There are signs that the hype over Japanese style gardens, and painting garden sheds and fences blue, are losing popularity. Likewise the horticultural press is reporting a growing criticism of ‘make-over’ instant gardening, and a desire for more practical advice and instruction.

For many years I have promoted ‘Waterwise’ gardening, being very concerned about water, not just in this country but abroad, where rivers are dammed to provide wide scale irrigation, sometimes reducing the flow so significantly that rivers start silting up, or reducing the amount of water available for use by another country down stream. Man cannot survive many days without water to drink, and I can see serious antagonism arising between countries over water supplies.

In Britain, some streams are a mere trickle as natural water levels are reduced. Clare Short, Minister for Overseas Development and Aid, is passionate about helping the Third World to be able to look after itself, by giving a helping hand now, and the supply of clean water is high on her list and on those of many International Charities.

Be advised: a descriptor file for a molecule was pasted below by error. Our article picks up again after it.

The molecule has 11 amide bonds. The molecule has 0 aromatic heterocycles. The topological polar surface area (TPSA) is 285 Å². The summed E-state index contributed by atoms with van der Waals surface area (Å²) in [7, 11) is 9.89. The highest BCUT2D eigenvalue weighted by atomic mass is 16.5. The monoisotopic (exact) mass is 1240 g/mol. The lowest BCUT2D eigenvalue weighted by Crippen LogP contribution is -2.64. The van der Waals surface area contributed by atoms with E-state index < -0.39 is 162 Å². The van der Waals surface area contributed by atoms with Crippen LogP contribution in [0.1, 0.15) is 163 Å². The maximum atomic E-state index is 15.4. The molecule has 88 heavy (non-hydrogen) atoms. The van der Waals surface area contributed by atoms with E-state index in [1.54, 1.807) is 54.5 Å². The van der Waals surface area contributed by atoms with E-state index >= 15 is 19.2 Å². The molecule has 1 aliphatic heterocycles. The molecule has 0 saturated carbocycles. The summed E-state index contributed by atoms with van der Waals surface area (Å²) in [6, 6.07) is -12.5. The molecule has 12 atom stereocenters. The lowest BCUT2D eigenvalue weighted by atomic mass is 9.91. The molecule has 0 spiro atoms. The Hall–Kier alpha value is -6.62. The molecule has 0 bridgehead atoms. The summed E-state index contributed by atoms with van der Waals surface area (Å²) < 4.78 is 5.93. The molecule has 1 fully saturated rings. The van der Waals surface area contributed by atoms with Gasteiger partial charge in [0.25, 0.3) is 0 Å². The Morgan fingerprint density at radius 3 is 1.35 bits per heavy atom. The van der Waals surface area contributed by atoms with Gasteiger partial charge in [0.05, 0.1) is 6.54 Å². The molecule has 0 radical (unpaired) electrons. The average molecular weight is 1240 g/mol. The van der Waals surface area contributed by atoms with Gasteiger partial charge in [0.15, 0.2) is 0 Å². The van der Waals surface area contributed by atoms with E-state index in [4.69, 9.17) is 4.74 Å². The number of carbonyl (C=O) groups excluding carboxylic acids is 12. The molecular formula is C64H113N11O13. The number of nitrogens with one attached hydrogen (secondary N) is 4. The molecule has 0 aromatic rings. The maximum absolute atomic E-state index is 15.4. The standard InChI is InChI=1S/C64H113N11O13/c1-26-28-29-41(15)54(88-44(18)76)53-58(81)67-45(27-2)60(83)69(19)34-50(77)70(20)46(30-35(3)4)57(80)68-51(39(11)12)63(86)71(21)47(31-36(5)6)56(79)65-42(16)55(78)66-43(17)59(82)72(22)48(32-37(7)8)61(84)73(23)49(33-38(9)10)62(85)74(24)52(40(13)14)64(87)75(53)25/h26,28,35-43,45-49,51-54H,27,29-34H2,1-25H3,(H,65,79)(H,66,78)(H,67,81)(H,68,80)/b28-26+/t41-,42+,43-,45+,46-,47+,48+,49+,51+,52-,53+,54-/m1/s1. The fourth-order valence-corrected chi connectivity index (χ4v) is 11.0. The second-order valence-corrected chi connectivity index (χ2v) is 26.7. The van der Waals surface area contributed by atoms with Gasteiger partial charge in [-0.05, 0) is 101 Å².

We in Britain are very spoilt when it comes to water, having some of the world’s cleanest water and a widespread network of availability. It grieves me to see the waste of this valuable commodity, which could, if it was available in many countries overseas provide much better and healthier lives for millions of people. Instead we often moan about the cost of this incredibly pure liquid which comes out of all our taps, and then wash the car with it, hose down the paths, spray it all over the garden, sometimes using an automatic sprinkler, without realising that an average sprinkler uses overnight as much water as an average family of four in this country use in a fortnight, or, in parts of countries like Ethiopia, probably a year’s supply.